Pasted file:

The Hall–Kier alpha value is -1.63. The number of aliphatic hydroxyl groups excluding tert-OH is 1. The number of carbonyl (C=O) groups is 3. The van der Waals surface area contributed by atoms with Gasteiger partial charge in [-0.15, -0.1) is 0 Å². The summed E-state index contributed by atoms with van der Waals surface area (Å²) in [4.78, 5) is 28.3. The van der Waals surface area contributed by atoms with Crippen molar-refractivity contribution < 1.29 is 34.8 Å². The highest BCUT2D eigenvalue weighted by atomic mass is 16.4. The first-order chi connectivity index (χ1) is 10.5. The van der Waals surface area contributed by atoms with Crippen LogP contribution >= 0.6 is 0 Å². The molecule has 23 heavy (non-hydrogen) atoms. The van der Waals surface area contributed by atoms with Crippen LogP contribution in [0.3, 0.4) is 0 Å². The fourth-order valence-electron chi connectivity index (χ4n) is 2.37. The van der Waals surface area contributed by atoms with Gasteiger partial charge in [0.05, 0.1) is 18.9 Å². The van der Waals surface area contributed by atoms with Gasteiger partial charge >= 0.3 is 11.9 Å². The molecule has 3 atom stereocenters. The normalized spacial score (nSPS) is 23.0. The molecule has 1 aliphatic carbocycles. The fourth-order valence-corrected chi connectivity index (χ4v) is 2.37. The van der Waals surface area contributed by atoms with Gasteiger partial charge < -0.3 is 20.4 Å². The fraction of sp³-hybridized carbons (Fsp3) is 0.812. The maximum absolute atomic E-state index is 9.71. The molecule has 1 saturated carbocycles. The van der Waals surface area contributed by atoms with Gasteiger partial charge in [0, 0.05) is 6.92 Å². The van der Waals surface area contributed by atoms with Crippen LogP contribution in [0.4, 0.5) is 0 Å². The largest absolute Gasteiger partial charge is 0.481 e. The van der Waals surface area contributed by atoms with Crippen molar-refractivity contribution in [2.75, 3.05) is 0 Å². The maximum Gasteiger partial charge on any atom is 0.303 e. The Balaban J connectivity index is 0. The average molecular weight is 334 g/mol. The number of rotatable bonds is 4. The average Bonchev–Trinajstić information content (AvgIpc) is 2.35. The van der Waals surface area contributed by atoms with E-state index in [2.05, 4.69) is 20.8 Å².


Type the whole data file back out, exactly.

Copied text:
The Hall–Kier alpha value is -1.63. The number of aliphatic hydroxyl groups excluding tert-OH is 1. The number of carbonyl (C=O) groups is 3. The van der Waals surface area contributed by atoms with Gasteiger partial charge in [-0.15, -0.1) is 0 Å². The summed E-state index contributed by atoms with van der Waals surface area (Å²) in [4.78, 5) is 28.3. The van der Waals surface area contributed by atoms with Crippen molar-refractivity contribution < 1.29 is 34.8 Å². The highest BCUT2D eigenvalue weighted by atomic mass is 16.4. The first-order chi connectivity index (χ1) is 10.5. The van der Waals surface area contributed by atoms with Crippen LogP contribution >= 0.6 is 0 Å². The molecule has 23 heavy (non-hydrogen) atoms. The van der Waals surface area contributed by atoms with Crippen LogP contribution in [0.3, 0.4) is 0 Å². The fourth-order valence-electron chi connectivity index (χ4n) is 2.37. The van der Waals surface area contributed by atoms with Gasteiger partial charge in [0.05, 0.1) is 18.9 Å². The van der Waals surface area contributed by atoms with Gasteiger partial charge >= 0.3 is 11.9 Å². The molecule has 3 atom stereocenters. The normalized spacial score (nSPS) is 23.0. The molecule has 1 aliphatic carbocycles. The fourth-order valence-corrected chi connectivity index (χ4v) is 2.37. The van der Waals surface area contributed by atoms with Gasteiger partial charge < -0.3 is 20.4 Å². The fraction of sp³-hybridized carbons (Fsp3) is 0.812. The maximum absolute atomic E-state index is 9.71. The molecule has 1 saturated carbocycles. The van der Waals surface area contributed by atoms with Gasteiger partial charge in [0, 0.05) is 6.92 Å². The van der Waals surface area contributed by atoms with Crippen LogP contribution in [0.4, 0.5) is 0 Å². The largest absolute Gasteiger partial charge is 0.481 e. The van der Waals surface area contributed by atoms with Crippen molar-refractivity contribution in [2.75, 3.05) is 0 Å². The maximum Gasteiger partial charge on any atom is 0.303 e. The Balaban J connectivity index is 0. The average molecular weight is 334 g/mol. The number of rotatable bonds is 4. The average Bonchev–Trinajstić information content (AvgIpc) is 2.35. The van der Waals surface area contributed by atoms with E-state index in [2.05, 4.69) is 20.8 Å².